HeNI Te Kiri Karamu
A true Wahine Toa
Heni Te Kiri Karamu was a Te Arawa woman of mana, teacher, pioneer, warrior and interpreter. She lived a life outside the expected roles of women of her time.
Her story begins in Kaitaia where her mother, Maraea, had been taken as a child by Hongi Hika after the capture of Mokoia Island in 1823. An Irish sea-captain, Thomas William Kelly is named as her father on her death certificate.
Heni belonged to Uenukukōpako and Ngāti Hinepare of Te Arawa. She was descended from Ngātoroirangi of the Arawa waka.
Also known as Heni Pore, Jane Russell or Jane Foley, Heni was educated at the notable mission school of Thomas and Anne Chapman at Te Ngae, Rotorua. By the end of her schooling she was fluent in Māori, English and French and worked as an assistant teacher and governess.
Around the age of 15 in 1855 Heni married Te Kiri Karamu of Ngāti Rangiteaorere, Te Arawa, and lived at Katikati with him where they had five children.
The 1860s were a time of huge upheaval with war breaking out in the Waikato in 1863. Heni took the side of the King movement and emerges from this period as a warrior woman, at times living secretly deep in the forest with her followers. They ended up at the village of Wiremu Tamihana Tarapipipi near Matamata, where the King’s followers were gathering.
In 1864 Heni joined the King’s forces at Te Tiki-o-Te-Ihinga-rangi pā at Maungatautari. After the fall of Ōrakau on 2 April she accompanied a force of Ngāi Te Rangi to Tauranga. This was where the incident that she is most famous for took place.
The battle of Pukehinahina (also known as Gate Pā) took place on 29 April 1864. Although other women had left the pa before the battle, Heni was allowed to stay and fight because she was thought to be a wahine toa or woman warrior.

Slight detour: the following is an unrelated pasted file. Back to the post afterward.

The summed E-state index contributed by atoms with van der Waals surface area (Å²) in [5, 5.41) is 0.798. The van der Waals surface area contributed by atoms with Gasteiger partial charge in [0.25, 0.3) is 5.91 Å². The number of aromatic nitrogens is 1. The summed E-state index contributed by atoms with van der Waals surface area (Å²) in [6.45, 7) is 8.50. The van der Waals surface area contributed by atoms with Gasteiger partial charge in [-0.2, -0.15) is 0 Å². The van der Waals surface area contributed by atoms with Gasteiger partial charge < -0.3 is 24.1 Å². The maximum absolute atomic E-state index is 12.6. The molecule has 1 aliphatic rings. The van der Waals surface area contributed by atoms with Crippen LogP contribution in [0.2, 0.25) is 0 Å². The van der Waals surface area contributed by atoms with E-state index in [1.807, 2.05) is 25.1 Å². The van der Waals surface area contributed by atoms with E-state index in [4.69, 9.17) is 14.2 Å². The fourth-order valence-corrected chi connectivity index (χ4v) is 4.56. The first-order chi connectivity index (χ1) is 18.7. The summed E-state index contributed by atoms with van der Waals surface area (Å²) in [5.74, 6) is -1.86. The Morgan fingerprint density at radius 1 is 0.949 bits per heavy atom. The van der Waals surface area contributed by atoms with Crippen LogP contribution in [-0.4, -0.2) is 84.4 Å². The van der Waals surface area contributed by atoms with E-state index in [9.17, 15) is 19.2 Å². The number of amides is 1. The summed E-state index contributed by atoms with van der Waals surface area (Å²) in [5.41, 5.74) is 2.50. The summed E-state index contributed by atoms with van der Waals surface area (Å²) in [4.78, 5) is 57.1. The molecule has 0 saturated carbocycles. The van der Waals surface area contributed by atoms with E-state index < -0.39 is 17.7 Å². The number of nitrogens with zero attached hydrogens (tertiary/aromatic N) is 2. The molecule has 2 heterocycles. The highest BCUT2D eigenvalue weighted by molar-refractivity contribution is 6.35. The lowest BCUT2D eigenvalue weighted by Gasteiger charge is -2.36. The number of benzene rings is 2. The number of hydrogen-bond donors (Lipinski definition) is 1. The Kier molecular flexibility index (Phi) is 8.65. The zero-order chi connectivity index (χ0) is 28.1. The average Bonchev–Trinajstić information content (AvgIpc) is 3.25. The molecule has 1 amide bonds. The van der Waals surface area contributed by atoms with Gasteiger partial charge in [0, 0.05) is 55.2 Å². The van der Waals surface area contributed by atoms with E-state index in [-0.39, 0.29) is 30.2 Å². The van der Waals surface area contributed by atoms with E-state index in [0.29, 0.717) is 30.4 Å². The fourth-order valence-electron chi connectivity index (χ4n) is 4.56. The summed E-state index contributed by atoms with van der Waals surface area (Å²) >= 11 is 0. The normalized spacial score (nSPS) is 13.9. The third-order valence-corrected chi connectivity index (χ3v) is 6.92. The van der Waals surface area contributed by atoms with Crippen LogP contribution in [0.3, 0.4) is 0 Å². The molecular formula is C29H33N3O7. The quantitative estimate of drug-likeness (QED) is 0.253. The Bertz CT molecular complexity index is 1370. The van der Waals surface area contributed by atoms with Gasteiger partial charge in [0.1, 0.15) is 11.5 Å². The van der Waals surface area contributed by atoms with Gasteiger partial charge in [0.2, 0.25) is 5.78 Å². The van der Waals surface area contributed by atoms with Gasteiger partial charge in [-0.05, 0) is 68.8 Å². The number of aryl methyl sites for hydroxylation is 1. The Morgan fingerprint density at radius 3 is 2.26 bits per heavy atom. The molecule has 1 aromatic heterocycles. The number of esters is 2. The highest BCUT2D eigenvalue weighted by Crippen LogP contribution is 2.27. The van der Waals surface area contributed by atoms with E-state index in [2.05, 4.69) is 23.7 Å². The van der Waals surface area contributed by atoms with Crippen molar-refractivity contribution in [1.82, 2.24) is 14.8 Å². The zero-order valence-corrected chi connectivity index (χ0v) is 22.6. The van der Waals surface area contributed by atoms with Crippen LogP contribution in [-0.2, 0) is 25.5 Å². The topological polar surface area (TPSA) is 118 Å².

When the British troops were repelled, their wounded, left behind in the pa, were treated with kindness by the defenders, in accordance with a code of conduct drawn up before the battle by Rawiri Puhirake and Henare Taratoa, a former mission teacher.
Heni Te Kiri Karamu gave water to Colonel HJP Booth and several other wounded men. (Some records name Henare Taratoa with this act of kindness). After the battle Heni went to live on Mokoia Island and in 1865–1866 fought for the government against the Pai Mārire movement at Rotoiti. She also fought with Major William Gilbert Mair against the Hauhau at Matatā and Te Teko.
Heni married Denis Stephen Foley at Maketū in 1869, but he was a violent man so she separated from him in 1870. he spent her last years in Rotorua where she worked as a licensed interpreter and was active in the Women’s Christian Temperance Union, becoming secretary of the Māori Mission in Rotorua.
She lived to see five generations of her descendants and died on 24 June 1933.
Qualities: relationships, humility
Read more here:
See a photographic portrait of Heni Te Kiri Karamu here:
From Rotorua Library:
Jane’s story: biography of Heni Te Kirikaramu/Pore (Jane Foley): woman of profound purpose (Alfred D. Foley)
Maori Women and the vote (Tania Rei)
Trail blazers of New Zealand: original narration (Nadoo Balantine-Scott)
Relics of Gate Pa, Pukehinahina, Historical Review, Bay of Plenty Journal of History; Volume 62, Number 1 (Fiona Kean: editor)
This entry is related to these other entries: